vision quest,while South American Shuar, seeking the power to defend their family against enemies, apprentice themselves to accomplished shamans. Shamans often observe special fasts and taboos particular to their vocation. Oftentimes the shaman has, or acquires, one or more familiars, usually spirits in animal form, or (sometimes) of departed shamans. Shamans can manipulate these spirits to diagnose and cure victims of witchcraft. Some societies distinguish shamans who cure from sorcerers who harm; others believe that all shamans have both curative and deadly powers. The shaman is usually paid for his services, and generally enjoys great power and prestige in the community, but he may also be suspected of harming others, and may thus be feared. Most shamans are men, but there are societies in which women may also be shamans. In some societies, a male shaman may assume the dress and attributes of a woman; such shamanistic tranvestism has been found among the Chukchi and some North American tribes. See Dyak, Araucanians, Arapaho, Cheyenne, and Ute.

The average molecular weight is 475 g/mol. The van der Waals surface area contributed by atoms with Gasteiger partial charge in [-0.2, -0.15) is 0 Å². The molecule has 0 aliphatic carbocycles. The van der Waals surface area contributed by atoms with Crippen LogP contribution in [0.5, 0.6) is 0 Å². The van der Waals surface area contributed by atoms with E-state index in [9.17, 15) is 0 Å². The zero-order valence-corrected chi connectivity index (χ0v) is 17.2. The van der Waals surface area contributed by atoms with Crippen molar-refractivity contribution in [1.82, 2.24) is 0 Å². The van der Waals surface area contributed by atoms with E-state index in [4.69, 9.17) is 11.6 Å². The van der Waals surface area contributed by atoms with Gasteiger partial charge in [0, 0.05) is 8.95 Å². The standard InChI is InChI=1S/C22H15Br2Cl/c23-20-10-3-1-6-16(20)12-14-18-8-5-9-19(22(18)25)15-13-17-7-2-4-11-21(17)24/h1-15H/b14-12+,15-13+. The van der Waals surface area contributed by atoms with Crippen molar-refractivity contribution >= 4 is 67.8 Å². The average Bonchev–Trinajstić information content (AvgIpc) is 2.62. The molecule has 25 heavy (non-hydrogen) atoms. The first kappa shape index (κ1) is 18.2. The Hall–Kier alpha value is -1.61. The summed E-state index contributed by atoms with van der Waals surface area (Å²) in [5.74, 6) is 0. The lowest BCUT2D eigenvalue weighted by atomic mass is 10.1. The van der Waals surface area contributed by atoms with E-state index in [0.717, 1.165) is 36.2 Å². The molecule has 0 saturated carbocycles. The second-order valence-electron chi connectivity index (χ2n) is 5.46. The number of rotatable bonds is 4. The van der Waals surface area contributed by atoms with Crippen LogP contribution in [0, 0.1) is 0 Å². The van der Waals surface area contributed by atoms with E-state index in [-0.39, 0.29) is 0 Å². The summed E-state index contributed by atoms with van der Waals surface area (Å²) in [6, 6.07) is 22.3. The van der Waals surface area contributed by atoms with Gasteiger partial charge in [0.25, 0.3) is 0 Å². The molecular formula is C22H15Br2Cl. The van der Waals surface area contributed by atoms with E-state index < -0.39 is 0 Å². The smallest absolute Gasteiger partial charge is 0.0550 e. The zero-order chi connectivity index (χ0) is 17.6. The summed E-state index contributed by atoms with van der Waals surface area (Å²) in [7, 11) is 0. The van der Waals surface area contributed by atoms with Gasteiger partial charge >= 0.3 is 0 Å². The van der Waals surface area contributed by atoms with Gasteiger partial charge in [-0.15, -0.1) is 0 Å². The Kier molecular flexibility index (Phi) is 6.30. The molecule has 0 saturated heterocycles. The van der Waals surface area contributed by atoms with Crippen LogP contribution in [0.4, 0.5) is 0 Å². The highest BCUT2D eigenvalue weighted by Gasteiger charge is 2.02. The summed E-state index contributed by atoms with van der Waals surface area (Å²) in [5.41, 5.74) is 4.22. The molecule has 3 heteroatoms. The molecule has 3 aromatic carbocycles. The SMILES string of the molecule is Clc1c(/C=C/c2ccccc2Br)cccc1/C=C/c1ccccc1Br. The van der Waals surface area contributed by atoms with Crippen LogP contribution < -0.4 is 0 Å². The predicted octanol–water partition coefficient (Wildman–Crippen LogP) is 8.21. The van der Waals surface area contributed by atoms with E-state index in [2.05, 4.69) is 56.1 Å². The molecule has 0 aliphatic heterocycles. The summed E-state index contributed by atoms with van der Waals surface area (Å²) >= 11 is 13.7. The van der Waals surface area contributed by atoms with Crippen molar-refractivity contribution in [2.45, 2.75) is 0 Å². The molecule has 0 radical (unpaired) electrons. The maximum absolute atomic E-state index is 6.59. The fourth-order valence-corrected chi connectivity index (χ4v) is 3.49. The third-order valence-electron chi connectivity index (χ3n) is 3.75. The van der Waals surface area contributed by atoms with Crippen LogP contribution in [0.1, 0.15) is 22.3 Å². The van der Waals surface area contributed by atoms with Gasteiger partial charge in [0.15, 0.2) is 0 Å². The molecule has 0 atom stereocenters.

See M. Eliade, Shamanism (tr. 1964); M. J. Harner, ed., Hallucinogens and Shamanism (1973) and The Way of the Shaman (1980); M. Taussig, Shamanism, Colonialism, and the Wild Man (1987).
The Columbia Electronic Encyclopedia, 6th ed. Copyright © 2012, Columbia University Press. All rights reserved.
See more Encyclopedia articles on: Religion: General